June 19, 1981

Treatment usually unnecessary for 'silent' gallstones

JAMA. 1981;245(23):2383-2384. doi:10.1001/jama.1981.03310480007003

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According to the old saying, it is best to let sleeping dogs lie. But what about silent gallstones?

Unsuspected gallstones turn up frequently during autopsies, and from time to time oral cholecystography during physical examination shows that an asymptomatic person has gallstones.

Such findings pose a problem to the clinician. Clearly, not every person with silent gallstones is a candidate for cholecystectomy or dissolution of gallstones. But just what are the odds?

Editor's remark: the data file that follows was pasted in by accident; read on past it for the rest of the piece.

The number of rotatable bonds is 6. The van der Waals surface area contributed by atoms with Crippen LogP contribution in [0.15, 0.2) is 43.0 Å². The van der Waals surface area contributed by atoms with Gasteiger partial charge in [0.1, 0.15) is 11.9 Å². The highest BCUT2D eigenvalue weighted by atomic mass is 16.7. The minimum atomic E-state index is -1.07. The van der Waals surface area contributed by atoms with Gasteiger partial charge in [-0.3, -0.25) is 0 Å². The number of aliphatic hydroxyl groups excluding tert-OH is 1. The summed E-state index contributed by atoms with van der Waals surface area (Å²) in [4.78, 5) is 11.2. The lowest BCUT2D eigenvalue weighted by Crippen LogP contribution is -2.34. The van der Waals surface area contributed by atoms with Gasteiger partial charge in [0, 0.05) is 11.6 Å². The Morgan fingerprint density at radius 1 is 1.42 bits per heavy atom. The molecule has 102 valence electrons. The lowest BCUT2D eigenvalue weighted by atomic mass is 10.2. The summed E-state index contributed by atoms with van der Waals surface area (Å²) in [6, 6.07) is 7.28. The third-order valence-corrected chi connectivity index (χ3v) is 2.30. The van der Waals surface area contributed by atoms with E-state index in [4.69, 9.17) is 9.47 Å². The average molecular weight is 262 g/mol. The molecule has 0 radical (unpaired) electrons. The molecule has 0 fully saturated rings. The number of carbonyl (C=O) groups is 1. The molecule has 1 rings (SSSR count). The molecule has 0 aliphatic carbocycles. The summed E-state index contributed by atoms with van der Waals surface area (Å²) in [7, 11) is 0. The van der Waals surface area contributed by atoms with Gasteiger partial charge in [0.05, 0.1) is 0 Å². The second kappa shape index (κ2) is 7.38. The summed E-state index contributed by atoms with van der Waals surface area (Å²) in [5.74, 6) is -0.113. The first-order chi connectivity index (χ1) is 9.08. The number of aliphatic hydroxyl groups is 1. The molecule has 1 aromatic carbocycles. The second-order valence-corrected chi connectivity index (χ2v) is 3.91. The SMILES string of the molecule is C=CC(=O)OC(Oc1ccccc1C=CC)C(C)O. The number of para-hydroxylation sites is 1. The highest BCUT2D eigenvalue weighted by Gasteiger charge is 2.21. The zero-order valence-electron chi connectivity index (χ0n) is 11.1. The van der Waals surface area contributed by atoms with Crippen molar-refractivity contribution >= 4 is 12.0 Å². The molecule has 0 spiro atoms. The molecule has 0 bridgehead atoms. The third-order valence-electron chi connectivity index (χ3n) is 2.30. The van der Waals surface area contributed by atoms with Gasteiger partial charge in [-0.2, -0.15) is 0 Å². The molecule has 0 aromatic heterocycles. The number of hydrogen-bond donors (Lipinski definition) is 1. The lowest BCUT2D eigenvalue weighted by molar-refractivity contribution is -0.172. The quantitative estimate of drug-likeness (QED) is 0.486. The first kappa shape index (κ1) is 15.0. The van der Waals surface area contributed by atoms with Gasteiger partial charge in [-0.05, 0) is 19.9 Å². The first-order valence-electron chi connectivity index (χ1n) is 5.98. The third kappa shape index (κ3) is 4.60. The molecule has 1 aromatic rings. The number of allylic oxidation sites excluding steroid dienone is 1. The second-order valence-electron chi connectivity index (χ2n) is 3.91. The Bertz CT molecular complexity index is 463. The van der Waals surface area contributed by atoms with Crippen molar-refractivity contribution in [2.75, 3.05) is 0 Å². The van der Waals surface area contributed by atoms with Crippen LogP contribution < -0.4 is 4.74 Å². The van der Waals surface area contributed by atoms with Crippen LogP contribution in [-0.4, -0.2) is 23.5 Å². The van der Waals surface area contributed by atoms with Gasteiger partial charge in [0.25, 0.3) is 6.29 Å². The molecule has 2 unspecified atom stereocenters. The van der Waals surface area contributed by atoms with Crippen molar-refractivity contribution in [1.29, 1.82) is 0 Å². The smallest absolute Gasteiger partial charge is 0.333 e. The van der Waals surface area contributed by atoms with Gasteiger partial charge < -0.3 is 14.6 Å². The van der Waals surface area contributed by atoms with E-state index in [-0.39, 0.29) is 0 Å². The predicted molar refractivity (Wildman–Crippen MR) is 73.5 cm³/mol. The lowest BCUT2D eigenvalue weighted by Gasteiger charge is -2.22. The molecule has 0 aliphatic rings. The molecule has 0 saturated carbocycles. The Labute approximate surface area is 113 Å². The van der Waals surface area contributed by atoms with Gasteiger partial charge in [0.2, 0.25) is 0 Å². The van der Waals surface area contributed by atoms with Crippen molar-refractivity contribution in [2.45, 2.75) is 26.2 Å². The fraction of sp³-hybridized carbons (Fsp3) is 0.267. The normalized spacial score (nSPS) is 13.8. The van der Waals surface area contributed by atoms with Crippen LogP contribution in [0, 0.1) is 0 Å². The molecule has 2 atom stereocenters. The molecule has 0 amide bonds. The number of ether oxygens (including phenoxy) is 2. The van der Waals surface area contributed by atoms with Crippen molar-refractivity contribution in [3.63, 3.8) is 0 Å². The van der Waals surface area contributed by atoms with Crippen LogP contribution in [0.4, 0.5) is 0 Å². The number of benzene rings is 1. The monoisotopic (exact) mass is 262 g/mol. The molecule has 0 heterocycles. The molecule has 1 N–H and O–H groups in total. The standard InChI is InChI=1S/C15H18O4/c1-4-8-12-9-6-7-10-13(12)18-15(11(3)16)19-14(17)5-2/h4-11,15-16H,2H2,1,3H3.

A report by William A. Gracie, Jr, MD, of the University of Michigan Medical Center, Ann Arbor, and D. F. Ransohoff, MD, Case Western Reserve University College of Medicine, Cleveland, suggests that it may often be best to leave them alone.

Oral cholecystography long has been part of the routine physical examination available to University of Michigan faculty members. Gracie and Ransohoff reported to the American Gastroenterological Association meeting in New York that asymptomatic gallstones were found in